News

A work describing the genetic background and mechanisms of an extremely rare form of hereditary stomatocytosis

The article was published in the Blood journal, with the ENERCA member Dr. Patricia Aguilar-Martinez as one of the co-authors

November 3rd 2011

A team led by Dr. Lesley Bruce from the Bristol Institute for Transfusion Sciences (UK) has recently published a study describing the genetic background of two cases of stomatin-deficient cryohydrocytosis. This disease is a recently described and very rare form of hereditary stomatocytosis associated with cation leak, haemolytic anaemia, cataract, seizures, mental retardation and movement disorder. Hereditary stomatocytosis has been previously shown to be associated with mutations of transporter protein genes: RHAG and SLC4A1. The scientists show that these two special cases are associated with mutations in SLC2A1, a gene encoding for the major glucose transporter in the mammalian blood-brain barrier, glut1. The investigators suggest a structural model for the mutated proteins (wild-type on the left and Gly286Asp mutation on the right over this paragraph) and propose potential mechanisms underlying the phenotypes associated with the two mutations they found. Dr. Patricia Aguilar-Martinez, ENERCA member from the Laboratoire Central d’Hématologie, Hôpital Saint-Eloi (Montpellier, France), is one of the co-authors of the work.

This work, published in the Blood journal, shows that both patients, whose phenotype was previously reported in the scientific literature, have impaired glucose transport and that the mutant glut1 proteins may cause a series of additional problems. In erythrocytes the mutant glut1 leads to anaemia associated with splenomegaly. In the central nervous system, although the primary problem is insufficient functional glut1, cation leak may exacerbate the neurological symptoms. In the lens epithelium, cation leak may disrupt the microcirculatory system, causing cataract. The authors suggest that a ketogenic diet, which mimics aspects of starvation by forcing the body to burn fats rather than carbohydrates, may be beneficial to these patients.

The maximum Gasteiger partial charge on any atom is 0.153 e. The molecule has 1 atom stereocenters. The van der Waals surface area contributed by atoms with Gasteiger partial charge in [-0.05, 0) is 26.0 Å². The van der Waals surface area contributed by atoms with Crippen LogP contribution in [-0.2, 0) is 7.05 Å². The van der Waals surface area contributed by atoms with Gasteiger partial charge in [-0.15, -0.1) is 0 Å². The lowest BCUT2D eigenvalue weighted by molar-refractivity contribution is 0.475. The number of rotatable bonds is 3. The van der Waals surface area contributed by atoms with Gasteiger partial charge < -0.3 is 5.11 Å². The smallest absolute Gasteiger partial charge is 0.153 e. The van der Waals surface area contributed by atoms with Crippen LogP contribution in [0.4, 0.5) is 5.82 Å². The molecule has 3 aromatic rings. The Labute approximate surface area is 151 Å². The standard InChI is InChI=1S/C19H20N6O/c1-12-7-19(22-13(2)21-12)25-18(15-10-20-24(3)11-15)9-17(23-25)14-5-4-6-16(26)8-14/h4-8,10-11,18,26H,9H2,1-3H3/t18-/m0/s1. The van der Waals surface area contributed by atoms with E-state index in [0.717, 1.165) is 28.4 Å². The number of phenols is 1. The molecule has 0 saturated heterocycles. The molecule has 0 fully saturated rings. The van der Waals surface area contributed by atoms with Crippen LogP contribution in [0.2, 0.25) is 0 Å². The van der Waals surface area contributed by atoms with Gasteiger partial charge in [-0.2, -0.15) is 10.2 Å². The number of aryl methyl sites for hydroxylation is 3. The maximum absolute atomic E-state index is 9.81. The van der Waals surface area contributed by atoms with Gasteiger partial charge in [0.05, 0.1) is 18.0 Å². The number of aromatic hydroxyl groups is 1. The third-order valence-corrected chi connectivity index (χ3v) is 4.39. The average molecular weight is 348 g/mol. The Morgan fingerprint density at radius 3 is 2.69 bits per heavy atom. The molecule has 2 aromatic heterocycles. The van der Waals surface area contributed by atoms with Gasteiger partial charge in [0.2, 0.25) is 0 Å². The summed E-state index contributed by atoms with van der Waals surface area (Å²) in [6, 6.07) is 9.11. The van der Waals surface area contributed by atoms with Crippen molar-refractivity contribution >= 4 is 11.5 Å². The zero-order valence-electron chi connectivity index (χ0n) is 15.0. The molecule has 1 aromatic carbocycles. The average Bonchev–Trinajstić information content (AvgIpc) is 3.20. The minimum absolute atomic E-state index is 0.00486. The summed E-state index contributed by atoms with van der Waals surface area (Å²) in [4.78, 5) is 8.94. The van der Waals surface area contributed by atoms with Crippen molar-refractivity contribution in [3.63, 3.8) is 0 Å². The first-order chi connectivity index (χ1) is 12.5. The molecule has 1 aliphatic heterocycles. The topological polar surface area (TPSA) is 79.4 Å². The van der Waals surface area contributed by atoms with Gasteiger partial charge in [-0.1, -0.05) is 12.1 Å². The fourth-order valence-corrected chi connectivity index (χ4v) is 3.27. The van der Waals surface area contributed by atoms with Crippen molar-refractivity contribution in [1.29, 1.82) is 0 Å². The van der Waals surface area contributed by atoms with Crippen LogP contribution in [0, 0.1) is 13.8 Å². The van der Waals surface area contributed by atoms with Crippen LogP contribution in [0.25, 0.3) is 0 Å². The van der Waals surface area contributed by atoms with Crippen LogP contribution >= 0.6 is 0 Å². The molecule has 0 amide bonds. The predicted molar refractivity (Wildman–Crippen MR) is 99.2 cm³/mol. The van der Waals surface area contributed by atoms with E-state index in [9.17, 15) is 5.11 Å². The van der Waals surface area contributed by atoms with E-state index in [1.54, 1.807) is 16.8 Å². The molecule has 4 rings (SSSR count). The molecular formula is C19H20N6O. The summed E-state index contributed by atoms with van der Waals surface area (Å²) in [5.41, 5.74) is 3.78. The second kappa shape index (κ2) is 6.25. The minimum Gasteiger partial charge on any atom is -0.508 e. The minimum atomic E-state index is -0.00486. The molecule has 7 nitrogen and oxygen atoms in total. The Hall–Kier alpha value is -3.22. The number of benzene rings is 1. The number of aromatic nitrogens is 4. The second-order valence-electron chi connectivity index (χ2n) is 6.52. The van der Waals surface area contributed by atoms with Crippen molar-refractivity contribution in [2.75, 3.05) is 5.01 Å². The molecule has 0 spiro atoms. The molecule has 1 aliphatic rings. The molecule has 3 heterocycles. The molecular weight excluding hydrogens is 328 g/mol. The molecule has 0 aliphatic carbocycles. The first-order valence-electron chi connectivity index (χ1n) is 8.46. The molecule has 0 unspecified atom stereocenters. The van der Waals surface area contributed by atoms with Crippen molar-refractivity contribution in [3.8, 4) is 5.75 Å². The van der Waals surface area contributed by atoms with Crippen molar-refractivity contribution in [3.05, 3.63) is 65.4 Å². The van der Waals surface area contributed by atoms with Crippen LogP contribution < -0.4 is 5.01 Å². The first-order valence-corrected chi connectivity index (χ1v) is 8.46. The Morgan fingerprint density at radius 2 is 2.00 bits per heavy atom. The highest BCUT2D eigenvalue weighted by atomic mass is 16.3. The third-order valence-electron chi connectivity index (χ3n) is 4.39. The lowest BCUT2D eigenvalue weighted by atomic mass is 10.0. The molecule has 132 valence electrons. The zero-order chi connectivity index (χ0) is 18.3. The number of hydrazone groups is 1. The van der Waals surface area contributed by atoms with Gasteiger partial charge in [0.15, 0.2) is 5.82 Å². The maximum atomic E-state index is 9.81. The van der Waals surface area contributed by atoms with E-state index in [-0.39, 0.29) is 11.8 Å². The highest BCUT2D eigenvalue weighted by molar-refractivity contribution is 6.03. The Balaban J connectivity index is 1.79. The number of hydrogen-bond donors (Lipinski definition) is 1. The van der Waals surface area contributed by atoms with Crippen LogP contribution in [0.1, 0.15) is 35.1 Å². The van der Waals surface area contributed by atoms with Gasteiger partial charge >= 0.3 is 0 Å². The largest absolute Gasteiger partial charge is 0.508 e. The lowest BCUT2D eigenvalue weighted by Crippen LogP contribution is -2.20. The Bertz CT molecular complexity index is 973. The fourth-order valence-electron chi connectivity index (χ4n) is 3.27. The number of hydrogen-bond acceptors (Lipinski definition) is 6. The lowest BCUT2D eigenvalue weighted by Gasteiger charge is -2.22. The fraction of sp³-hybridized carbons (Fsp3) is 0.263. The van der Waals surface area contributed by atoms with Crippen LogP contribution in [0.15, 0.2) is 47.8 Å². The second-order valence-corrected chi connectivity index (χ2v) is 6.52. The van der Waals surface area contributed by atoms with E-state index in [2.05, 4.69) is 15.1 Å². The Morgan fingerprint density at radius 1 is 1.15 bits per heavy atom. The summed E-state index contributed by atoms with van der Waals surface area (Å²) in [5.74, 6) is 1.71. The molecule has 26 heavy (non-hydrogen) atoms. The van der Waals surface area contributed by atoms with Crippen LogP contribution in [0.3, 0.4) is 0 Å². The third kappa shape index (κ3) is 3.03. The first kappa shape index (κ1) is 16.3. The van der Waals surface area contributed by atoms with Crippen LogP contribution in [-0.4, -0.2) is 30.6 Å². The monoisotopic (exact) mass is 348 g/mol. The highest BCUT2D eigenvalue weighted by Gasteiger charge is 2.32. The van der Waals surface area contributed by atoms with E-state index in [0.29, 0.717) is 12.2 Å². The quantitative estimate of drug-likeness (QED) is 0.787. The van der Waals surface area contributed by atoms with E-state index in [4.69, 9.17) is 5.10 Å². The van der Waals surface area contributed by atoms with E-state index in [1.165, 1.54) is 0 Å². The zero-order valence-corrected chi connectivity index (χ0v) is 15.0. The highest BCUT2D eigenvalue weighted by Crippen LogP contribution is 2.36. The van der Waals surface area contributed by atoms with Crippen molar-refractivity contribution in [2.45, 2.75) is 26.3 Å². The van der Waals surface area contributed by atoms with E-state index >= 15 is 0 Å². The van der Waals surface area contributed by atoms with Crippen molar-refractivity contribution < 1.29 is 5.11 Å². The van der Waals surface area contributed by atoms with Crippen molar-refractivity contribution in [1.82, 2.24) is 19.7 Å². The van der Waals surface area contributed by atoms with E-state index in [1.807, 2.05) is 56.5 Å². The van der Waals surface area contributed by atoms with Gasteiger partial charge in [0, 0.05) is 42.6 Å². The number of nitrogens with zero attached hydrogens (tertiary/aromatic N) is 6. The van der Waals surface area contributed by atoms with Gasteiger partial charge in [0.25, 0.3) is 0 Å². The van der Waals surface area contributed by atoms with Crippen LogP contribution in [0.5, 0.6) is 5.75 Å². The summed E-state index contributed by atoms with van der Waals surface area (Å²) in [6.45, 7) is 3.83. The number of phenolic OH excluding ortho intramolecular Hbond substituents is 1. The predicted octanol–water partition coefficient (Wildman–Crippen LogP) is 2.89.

The study required a wide combination of techniques such as DNA analysis, confocal imaging (a form of microscopy that enables the reconstruction of three-dimensional structures), 3D modelling, study of cation transport in oocytes or erythrocyte membrane protein analysis. All these techniques may contribute to decipher the mechanisms of rare red cell diseases, such as hereditary stomatocytosis. Very few teams work on this kind of disease in Europe. This is why it is important that networks of experts, like ENERCA, join their efforts and make their results accessible to the medical and scientific community.

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